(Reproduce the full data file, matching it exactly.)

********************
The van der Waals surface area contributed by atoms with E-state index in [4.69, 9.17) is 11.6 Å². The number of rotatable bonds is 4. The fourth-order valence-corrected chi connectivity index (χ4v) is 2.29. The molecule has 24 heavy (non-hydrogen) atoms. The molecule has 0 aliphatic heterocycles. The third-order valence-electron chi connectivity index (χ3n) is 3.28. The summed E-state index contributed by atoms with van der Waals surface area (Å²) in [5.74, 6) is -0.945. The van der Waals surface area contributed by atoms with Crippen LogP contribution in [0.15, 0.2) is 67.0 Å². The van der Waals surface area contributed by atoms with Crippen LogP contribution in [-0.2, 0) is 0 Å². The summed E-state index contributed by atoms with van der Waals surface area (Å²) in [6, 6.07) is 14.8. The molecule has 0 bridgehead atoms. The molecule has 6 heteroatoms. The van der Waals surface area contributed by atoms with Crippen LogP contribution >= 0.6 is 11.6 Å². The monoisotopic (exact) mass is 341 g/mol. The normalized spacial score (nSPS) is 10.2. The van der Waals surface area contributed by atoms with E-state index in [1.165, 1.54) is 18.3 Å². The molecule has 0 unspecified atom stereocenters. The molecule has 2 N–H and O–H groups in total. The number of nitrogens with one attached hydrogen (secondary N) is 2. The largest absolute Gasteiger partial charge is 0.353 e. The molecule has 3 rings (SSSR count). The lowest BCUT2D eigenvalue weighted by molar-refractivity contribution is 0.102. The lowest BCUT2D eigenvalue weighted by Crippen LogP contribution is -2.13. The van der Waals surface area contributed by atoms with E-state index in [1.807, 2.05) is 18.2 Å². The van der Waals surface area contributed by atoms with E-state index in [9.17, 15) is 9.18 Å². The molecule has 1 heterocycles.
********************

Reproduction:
The van der Waals surface area contributed by atoms with E-state index in [4.69, 9.17) is 11.6 Å². The number of rotatable bonds is 4. The fourth-order valence-corrected chi connectivity index (χ4v) is 2.29. The molecule has 24 heavy (non-hydrogen) atoms. The molecule has 0 aliphatic heterocycles. The third-order valence-electron chi connectivity index (χ3n) is 3.28. The summed E-state index contributed by atoms with van der Waals surface area (Å²) in [5.74, 6) is -0.945. The van der Waals surface area contributed by atoms with Crippen LogP contribution in [0.15, 0.2) is 67.0 Å². The van der Waals surface area contributed by atoms with Crippen LogP contribution in [-0.2, 0) is 0 Å². The summed E-state index contributed by atoms with van der Waals surface area (Å²) in [6, 6.07) is 14.8. The molecule has 0 bridgehead atoms. The molecule has 6 heteroatoms. The van der Waals surface area contributed by atoms with Crippen LogP contribution >= 0.6 is 11.6 Å². The monoisotopic (exact) mass is 341 g/mol. The normalized spacial score (nSPS) is 10.2. The van der Waals surface area contributed by atoms with E-state index in [1.165, 1.54) is 18.3 Å². The molecule has 0 unspecified atom stereocenters. The molecule has 2 N–H and O–H groups in total. The number of nitrogens with one attached hydrogen (secondary N) is 2. The largest absolute Gasteiger partial charge is 0.353 e. The molecule has 3 rings (SSSR count). The lowest BCUT2D eigenvalue weighted by molar-refractivity contribution is 0.102. The lowest BCUT2D eigenvalue weighted by Crippen LogP contribution is -2.13. The van der Waals surface area contributed by atoms with E-state index in [1.807, 2.05) is 18.2 Å². The van der Waals surface area contributed by atoms with E-state index in [9.17, 15) is 9.18 Å². The molecule has 1 heterocycles.